The ignored prophecy and downfall of society


General Erskine on his knees before Chief Ogada (Wayne Mbudi) in 'Ghosts of the Lake' at Kenya Cultural Centre on March 26, 2023. PHOTO | MARGARETTA WA GACHERU | POOL

Call it a legend, lore, a folk tale or a precise portrayal of pre-colonial Luo history, the Ghosts of the Lake illustrates a story well-known among many Luo people.

Staged last Sunday at Kenya Cultural Centre, it was Kenyatta University (KU) senior students who ‘curated’ the play.

“It is their final project,” KU theatre arts lecturer Brenda Juma told the BDLife. That means every aspect of the play had been covered by students from the Department of theatre and film at KU.

From the scriptwriting, auditioning, and casting of characters to the direction, production, and stage management of the show, even critical details like costuming and make-up have to be appraised by adjudicators who are capable of tearing a play apart if they don’t like the quality of the production presented.

Ghosts was only staged twice on one day, Sunday, March 26 so the students should know their fate very soon.

I felt the performance overall was well done. However, the theme of Ghosts of the Lake is hardly new and original.

It would seem that almost every community in Kenya has its only prophet who foresees the coming of the white man and the destruction of the people’s peace of mind.

In this case, the prophet is a prophetess, Sangoi and her, like so many seers or foreseers of the future, has a message that isn’t necessarily well received.

Often, these visionaries are not taken seriously. They are either ignored or seen as an inconvenience since they have a message the rulers do not want to hear or heed.


Prophetess Songoi (Ann Kiveli) tells Chief Ogada (Wayne Mbudi) of the coming ghosts in Ghosts of the Lake at Kenya Cultural Centre on March 26, 2023. PHOTO | MARGARETTA WA GACHERU | POOL

We see this being the case as Sangoi explains the dangers coming to her Chief Ogada (Wayne Mbudi who is also the playwright and director).

But instead of making any kind of preparations for his people, he takes pride in having the toughest army of warriors who he feels assured cannot be defeated.

In fact, once the white ‘ghosts’ arrive, it is their guns that interest him most. It is almost as if he is so mesmerised by the white men’s firepower that he loses track of the threat they pose to his people.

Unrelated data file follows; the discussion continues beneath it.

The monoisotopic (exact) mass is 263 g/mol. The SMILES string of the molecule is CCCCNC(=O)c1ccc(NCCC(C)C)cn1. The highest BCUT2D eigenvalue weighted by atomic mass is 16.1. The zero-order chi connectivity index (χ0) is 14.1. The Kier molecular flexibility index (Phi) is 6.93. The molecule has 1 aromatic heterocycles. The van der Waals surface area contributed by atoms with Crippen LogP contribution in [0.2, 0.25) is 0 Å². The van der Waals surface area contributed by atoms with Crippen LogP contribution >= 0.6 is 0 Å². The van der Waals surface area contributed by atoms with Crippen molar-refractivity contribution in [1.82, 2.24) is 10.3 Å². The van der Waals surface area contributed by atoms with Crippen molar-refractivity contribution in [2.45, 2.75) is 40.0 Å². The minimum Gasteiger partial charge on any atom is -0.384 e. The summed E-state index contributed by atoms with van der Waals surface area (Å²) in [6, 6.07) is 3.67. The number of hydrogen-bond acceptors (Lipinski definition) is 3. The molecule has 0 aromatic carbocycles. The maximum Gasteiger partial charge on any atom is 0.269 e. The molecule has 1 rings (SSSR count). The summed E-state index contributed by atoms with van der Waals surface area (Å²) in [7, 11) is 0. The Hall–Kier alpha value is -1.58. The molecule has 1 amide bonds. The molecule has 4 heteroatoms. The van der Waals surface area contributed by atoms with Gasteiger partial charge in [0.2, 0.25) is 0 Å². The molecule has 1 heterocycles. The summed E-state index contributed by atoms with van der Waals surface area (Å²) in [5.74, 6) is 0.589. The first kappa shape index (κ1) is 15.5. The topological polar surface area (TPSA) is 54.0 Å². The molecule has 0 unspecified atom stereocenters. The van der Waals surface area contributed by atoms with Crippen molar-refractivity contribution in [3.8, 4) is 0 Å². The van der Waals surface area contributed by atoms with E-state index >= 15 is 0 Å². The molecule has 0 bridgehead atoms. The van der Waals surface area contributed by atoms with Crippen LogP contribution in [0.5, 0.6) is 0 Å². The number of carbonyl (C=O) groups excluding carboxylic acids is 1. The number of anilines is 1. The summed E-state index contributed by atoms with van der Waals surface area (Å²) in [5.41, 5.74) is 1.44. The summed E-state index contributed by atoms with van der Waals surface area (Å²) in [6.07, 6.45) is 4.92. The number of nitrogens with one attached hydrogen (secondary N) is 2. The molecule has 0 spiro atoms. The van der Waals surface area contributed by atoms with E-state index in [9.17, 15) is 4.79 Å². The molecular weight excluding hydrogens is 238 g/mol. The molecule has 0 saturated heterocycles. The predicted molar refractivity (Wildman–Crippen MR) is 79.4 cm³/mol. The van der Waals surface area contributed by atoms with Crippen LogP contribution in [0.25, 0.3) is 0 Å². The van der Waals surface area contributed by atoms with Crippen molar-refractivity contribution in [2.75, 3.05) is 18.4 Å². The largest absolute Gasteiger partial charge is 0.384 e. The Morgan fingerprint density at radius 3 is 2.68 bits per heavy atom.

When asked to sign on the dotted line, he doesn’t know what he is being asked. But if it’s anything that will enable him to have more guns more quickly, he’s happy to sign.

And as he does, his kingdom quickly crumbles. His crown is pulled off by a contingent of his people who call him a thief and pull him down off his throne.

Thus, the play ends, and one is left with the assumption, these people will be assimilated into Western ‘civilisation’ but that’s a whole other story.

What is also important for the appraisers to check is the quality of acting, which I felt was generally very good. I was especially impressed with General Erskine (Zein Aboud) who played his hand well with Chief Ogada (Wayne Mbudi).

There was also lots of music and dancing in Ghosts, both elements of which were well integrated into the overall storyline.

The dancers were well-choreographed, with their vigorous high energy and their costuming a colourful mix of traditional and modern styles.

And after the first Chief dies, the mourning was thankfully short, lasting just long enough for you to get the gist of how sad the people felt to lose a good peace-loving man.

The son, the king’s heir, is still a teenager when he is preparing to be crowned. But he cannot be elevated to Chief until he has a wife, so there has to be a hunt for the best young woman.

However, we never meet her, which could be an indicator of how gender bias was already prevalent in precolonial Luo society or how it persists today possibly in the male playwright’s mind.

Why one can’t rule out Mbudi’s bias is because he made a big deal of the search for the bride but once she’s found, she’s forgotten, never to be seen at all.

In any case, the prophetess Songoi makes up for any shortcomings on the playwright’s side regarding gender bias, since she is such an important and well-conceived character, and the actor, Ann Kiveli, is marvellous not only as a seer but also as a storyteller.

She has this nuisance of a grandchild (Fridah Chemata) who bullies her grannie into telling sweet stories that lift us into a deeper appreciation of Luo culture.

Even the props, like the portable boat, are well-conceived, leaving the play with a ten-over-ten success.

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